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Not being a lawyer, a patent attorney or even a scientist, I cannot pretend to understand the technical arguments deployed, but when you have an EPO Board of Appeal and the UK courts at loggerheads over something as important as the term “invention”, it seems to me that there must be a major problem.
So what’s happened? Well, Axel Horns, on his Ipjur blog site, has drawn attention to a recent decision from an EPO Board of Appeal, which seems to heavily criticise the UK’s most senior patent judge, Lord Justice Jacob. A recent decision by the UK Court of Appeal relating to patentability of software, for which the Lord Justice Jacob wrote the judgment (and also referred questions on software patentability to the Enlarged Board of Appeal of the EPO, which EPO president Alain Pompidou ruled should not be considered), is described as “irreconcilable with the European Patent Convention” by the board, headed by Stefan Steinbrenner.
Now I don’t know if the EPO is annoyed with Lord Justice Jacob for referring those questions (though I bet it is), but for a Board of Appeal to be that critical of a man who is so widely respected and admired in Europe is quite something, especially as he was delivering judgment on behalf of himself and two other Appeal Court judges. Much more importantly, for anyone looking to get and enforce a patent in Europe it is very worrying. How can there be any kind of certainty when the courts of a vital European patent jurisdiction and at least one Board of Appeal at the EPO hold such divergent views? And, without at least some kind of certainty, how can a patent system function adequately? Bear in mind also that Dr Klaus-J Melullis, the presiding judge at the Federal Court of Justice, Karlsruhe, has also spoken about the patentability of software recently, and his views do not seem to coincide with those of the Board of Appeal either. Basically, it is a mess, isn’t it?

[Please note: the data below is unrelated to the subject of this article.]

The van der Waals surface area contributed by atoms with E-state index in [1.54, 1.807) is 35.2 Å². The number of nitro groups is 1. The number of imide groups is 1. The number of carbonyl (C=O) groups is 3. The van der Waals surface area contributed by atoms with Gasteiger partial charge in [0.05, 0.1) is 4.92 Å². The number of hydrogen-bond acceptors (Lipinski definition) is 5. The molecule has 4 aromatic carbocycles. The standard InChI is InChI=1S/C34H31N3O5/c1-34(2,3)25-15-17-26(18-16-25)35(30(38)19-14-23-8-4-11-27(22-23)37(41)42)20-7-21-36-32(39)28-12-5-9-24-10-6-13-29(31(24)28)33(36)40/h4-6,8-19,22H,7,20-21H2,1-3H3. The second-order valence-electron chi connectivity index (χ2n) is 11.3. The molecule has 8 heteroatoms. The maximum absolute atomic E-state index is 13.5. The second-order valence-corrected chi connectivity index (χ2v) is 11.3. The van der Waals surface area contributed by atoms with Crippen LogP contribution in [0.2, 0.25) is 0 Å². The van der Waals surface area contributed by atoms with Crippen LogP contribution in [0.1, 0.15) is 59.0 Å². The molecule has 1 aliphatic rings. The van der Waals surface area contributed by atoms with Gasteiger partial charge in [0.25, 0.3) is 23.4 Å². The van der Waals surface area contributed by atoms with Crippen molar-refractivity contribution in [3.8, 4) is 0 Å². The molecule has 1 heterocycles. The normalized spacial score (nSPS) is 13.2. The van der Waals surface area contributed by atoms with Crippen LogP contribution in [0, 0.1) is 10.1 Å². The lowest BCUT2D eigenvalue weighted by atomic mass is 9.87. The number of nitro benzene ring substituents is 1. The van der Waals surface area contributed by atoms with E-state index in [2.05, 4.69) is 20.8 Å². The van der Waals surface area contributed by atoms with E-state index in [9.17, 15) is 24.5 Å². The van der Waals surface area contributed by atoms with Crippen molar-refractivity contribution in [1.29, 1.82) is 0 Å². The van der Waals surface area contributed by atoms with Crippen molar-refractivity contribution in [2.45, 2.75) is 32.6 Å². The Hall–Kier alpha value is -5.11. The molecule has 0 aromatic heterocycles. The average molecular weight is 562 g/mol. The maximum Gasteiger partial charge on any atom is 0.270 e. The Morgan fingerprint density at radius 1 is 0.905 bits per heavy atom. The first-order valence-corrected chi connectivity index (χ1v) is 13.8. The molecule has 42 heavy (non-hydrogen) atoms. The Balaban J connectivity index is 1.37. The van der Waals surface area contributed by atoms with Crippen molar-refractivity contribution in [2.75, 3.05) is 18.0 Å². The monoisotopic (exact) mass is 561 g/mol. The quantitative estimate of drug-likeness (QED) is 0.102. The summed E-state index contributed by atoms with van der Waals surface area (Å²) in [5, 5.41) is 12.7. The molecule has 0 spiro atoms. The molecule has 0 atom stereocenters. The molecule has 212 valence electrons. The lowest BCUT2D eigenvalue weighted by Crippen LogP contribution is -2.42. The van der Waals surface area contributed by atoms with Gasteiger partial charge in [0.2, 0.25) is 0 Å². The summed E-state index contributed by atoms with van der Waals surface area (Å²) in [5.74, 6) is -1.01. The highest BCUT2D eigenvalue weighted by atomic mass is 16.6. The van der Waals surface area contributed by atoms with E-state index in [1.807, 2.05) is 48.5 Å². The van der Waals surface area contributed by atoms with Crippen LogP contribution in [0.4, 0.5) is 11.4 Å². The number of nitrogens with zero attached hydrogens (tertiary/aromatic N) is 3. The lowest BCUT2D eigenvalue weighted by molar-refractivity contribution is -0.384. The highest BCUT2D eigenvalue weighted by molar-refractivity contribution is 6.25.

Coincidentally, yesterday I was having lunch with someone who was quite involved in the attempt to get the CII Directive passed into European law. To my very great surprise, he told me he thought there may be another attempt to introduce legislation next year. If that’s true, I can only assume that the Commission believes it will be successful, because there is no way that it will want to go through the fight it did last time. There is a precedent with the Biotech Directive, however. After intense lobbying from those who opposed it, and insipid efforts from those in favour, the European Parliament initially rejected the legislation in 1995. However, after the life sciences industry got its act together, a revised version was approved in 1998. That said, the directive remains controversial and a number of member states were extremely reluctant to implement it.
Anyway, the bottom line is that something will need to be done at some stage to clarify how European patent law should be interpreted. Whether this is through a Community patent, a pan-European litigation system, a series of directives or a combination of all of them, we cannot have a situation in which different parts of what is supposed to be a single market either do, or have the ability to, interpret patent law in completely different ways. If such a situation does persist, then the entire economic premise of the European Union is completely undermined. It seems to me that it is that serious.